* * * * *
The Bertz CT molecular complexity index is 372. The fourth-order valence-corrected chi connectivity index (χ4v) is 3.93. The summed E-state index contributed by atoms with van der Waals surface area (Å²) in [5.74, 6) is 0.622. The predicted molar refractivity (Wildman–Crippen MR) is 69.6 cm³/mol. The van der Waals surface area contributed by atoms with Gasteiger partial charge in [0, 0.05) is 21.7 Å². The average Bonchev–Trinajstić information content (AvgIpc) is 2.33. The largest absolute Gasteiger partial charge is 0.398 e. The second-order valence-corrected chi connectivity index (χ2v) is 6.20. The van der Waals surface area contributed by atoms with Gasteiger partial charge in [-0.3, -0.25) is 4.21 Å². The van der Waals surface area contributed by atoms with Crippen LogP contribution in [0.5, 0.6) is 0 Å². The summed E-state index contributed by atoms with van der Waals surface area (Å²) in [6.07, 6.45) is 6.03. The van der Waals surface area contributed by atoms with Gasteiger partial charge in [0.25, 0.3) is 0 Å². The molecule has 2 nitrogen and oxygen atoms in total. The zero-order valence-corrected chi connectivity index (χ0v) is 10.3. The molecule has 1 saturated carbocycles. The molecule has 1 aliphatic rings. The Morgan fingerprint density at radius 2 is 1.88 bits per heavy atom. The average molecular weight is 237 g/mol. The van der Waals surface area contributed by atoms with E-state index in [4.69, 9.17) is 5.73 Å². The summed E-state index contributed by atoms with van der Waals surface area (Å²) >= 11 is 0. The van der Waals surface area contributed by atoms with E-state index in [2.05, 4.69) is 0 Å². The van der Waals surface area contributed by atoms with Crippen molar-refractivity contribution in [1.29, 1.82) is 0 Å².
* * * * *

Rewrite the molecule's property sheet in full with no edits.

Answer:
The Bertz CT molecular complexity index is 372. The fourth-order valence-corrected chi connectivity index (χ4v) is 3.93. The summed E-state index contributed by atoms with van der Waals surface area (Å²) in [5.74, 6) is 0.622. The predicted molar refractivity (Wildman–Crippen MR) is 69.6 cm³/mol. The van der Waals surface area contributed by atoms with Gasteiger partial charge in [0, 0.05) is 21.7 Å². The average Bonchev–Trinajstić information content (AvgIpc) is 2.33. The largest absolute Gasteiger partial charge is 0.398 e. The second-order valence-corrected chi connectivity index (χ2v) is 6.20. The van der Waals surface area contributed by atoms with Gasteiger partial charge in [-0.3, -0.25) is 4.21 Å². The van der Waals surface area contributed by atoms with Crippen LogP contribution in [0.5, 0.6) is 0 Å². The summed E-state index contributed by atoms with van der Waals surface area (Å²) in [6.07, 6.45) is 6.03. The van der Waals surface area contributed by atoms with Gasteiger partial charge in [0.25, 0.3) is 0 Å². The molecule has 2 nitrogen and oxygen atoms in total. The zero-order valence-corrected chi connectivity index (χ0v) is 10.3. The molecule has 1 saturated carbocycles. The molecule has 1 aliphatic rings. The Morgan fingerprint density at radius 2 is 1.88 bits per heavy atom. The average molecular weight is 237 g/mol. The van der Waals surface area contributed by atoms with E-state index in [4.69, 9.17) is 5.73 Å². The summed E-state index contributed by atoms with van der Waals surface area (Å²) >= 11 is 0. The van der Waals surface area contributed by atoms with E-state index in [2.05, 4.69) is 0 Å². The van der Waals surface area contributed by atoms with Crippen molar-refractivity contribution in [1.29, 1.82) is 0 Å².